For all time New York Yankees have seen one of their own enter the Hall of Fame, more than a few have also been snatched.
Tea New York Yankees run the National Baseball Hall of Fame.
Come on guys. We all know that to be true. The Bronx Bombers have 44 players and 11 leaders housed in Cooperstown’s sacred halls. Sure, it comes with some benefits, right?
Hal stone burner probably shows up and is shown in through a secret back entrance, a la Goodfellas. After walking through the basement, surrounded by official archives and memorabilia, he is shown to his exclusive table among other baseball elites, so he can watch Rob Manfred’s ventriloquist action.
OK nice. So the Yankees have not that a lot of power, but still. The team’s history speaks for itself and is represented as such in Cooperstown.
And yet, because voters are unstable by ever-changing standards, it’s hard for any true Hall of Fame Yankee greats to be properly honored. This year is of course no exception.
Roger clemens won a Cy Young and two World Series rings in pinstripes, but used steroids at a time when virtually everyone somehow spotted his 4672 career strike and 354 victories. Similarly, Andy Pettitte has the most winning seasons after a season for a pitcher, 256 wins, and his closest Bill James tie is CC Sabathia and Mike Mussina. And he’s not a Hall of Famer?
Fortunately, both men would eventually get their places, be it through author votes or the veterans committee.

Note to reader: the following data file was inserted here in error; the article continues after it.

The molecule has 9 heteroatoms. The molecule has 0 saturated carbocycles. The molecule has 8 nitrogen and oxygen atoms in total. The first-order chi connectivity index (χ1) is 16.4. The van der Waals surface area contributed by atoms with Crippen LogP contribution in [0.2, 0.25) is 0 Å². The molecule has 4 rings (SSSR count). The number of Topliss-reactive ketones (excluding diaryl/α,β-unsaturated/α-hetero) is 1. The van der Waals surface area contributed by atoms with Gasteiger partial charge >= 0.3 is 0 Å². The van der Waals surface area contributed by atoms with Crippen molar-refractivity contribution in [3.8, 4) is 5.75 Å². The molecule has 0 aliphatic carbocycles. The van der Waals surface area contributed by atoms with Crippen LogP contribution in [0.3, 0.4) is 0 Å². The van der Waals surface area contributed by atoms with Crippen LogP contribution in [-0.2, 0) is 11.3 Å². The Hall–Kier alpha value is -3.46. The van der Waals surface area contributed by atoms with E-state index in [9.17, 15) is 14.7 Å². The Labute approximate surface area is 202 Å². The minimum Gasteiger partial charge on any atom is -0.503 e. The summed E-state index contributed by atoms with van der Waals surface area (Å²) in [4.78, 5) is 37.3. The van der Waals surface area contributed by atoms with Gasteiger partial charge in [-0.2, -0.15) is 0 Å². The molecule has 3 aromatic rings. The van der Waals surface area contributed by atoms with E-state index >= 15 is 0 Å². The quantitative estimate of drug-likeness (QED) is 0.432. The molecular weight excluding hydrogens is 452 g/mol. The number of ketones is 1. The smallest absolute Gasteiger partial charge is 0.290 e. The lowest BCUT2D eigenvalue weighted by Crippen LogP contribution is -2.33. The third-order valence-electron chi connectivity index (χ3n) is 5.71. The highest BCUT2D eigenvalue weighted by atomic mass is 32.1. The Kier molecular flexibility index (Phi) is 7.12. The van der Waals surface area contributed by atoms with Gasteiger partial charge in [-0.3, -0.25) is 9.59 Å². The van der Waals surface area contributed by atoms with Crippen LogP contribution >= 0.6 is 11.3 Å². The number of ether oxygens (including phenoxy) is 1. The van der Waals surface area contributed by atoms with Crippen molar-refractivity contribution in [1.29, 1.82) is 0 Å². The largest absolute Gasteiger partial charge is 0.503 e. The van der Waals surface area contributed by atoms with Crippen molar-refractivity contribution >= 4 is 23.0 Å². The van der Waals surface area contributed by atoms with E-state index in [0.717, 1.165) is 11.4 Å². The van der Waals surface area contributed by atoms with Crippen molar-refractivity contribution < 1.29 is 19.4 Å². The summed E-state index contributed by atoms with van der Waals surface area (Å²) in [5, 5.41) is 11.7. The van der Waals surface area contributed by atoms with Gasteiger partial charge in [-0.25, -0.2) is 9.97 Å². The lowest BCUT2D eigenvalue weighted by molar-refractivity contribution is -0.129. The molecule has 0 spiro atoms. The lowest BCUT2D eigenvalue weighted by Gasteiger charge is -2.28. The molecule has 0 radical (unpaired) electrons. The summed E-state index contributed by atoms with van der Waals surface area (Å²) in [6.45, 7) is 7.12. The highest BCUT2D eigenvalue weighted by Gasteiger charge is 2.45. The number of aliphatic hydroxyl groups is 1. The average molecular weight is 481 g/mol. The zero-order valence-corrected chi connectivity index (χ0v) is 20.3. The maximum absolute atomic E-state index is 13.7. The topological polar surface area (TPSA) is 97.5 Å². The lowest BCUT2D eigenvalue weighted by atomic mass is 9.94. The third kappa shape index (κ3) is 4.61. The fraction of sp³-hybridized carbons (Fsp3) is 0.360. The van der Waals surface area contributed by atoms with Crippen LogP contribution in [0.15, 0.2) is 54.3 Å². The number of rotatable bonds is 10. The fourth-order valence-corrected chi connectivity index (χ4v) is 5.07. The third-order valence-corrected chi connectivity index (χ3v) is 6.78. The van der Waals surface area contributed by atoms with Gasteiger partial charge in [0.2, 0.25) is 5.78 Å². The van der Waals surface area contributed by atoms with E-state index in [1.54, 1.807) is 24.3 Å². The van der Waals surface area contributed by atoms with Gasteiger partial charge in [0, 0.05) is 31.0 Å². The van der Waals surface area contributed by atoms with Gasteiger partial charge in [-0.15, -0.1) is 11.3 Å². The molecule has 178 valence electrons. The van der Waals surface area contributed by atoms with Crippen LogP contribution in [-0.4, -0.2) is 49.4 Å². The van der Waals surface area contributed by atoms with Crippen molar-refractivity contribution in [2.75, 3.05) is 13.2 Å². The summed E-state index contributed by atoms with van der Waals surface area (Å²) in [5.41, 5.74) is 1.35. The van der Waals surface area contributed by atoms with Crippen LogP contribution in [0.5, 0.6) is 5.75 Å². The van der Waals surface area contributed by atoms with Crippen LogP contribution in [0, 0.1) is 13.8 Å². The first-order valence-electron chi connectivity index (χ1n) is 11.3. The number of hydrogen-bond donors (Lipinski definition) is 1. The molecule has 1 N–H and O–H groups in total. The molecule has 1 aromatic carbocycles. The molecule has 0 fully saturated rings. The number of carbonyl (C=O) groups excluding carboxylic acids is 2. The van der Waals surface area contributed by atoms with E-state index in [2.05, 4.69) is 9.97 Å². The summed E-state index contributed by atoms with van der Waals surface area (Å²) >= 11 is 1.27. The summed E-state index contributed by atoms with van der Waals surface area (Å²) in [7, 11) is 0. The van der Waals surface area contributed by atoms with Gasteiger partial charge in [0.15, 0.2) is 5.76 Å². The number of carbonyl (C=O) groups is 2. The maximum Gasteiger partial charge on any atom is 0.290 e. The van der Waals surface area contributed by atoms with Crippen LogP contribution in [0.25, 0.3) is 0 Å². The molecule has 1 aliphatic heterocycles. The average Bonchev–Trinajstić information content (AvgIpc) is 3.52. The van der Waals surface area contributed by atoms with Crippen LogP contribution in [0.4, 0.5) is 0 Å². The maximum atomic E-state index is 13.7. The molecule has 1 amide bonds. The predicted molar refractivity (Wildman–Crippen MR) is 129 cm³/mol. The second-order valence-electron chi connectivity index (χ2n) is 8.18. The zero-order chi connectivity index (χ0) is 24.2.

However, these following New York Yankees legends can still get the hang of it, and that’s a problem.
Before Derek Jeter, it was Thurman Munson. The blue collar Ohioan debuted in 1969 and was the starting catcher the following year and took home AL Rookie of the Year. Munson later added an MVP trophy and two World Series rings as captain of the announced team.
Then Munson tragically died in a plane crash at just 32 years old in August 1979. The New York Yankees, from the clubhouse to fans in the stands, were completely gutted.
So is Munson a Hall of Famer? Well, that’s a good question. Only in numbers is the answer probably no. He was a .292 hitter with three gold gloves, but had only 113 home runs and 701 RBI over 11 seasons. These numbers do not scream quite elite.
But stay with me and think about the top of Munson’s career. Power-hungry prisoners like Johnny Bench were the exception, not the rule. Furthermore, Munson was a seven-time All-Star and still played at a high level before his tragic death.
Would Munson have finally reached 1000 RBI? Would he have suddenly hit a wall before going down massively?
Although 1979 was his last solid year, Munson was universally loved in baseball. He defined not only what it meant to be a Yankee, but a baseball player as a whole. He worked hard, played the game right and always put the team first.
If it’s not a Hall of Famer, why have a Hall of Fame at all?
Enter the Yankee Tavern before or after any game, and there will be people discussing how Don Mattingly Not being a Hall of Famer is a travesty. That’s it for sure, as he spent his entire 14-year career with the Yankees and hit.
On top of that, there was a time when Donnie Baseball was the best first baseman in the game. From 1984-1989, he beat .327 and made six All-Star teams, winning the AL title in 1984 and the MVP a year later. Mattingly also averaged over 26 homers and 114 RBIs per season during this stretch.
Unfortunately, chronic back pain robbed Mattingly of his power from 1990, and he never hit more than 17 homers during a season the rest of his career. Nevertheless, he was still a strong contact hitter and elite player, he won nine total gold gloves and chopped over 1000 career RBI.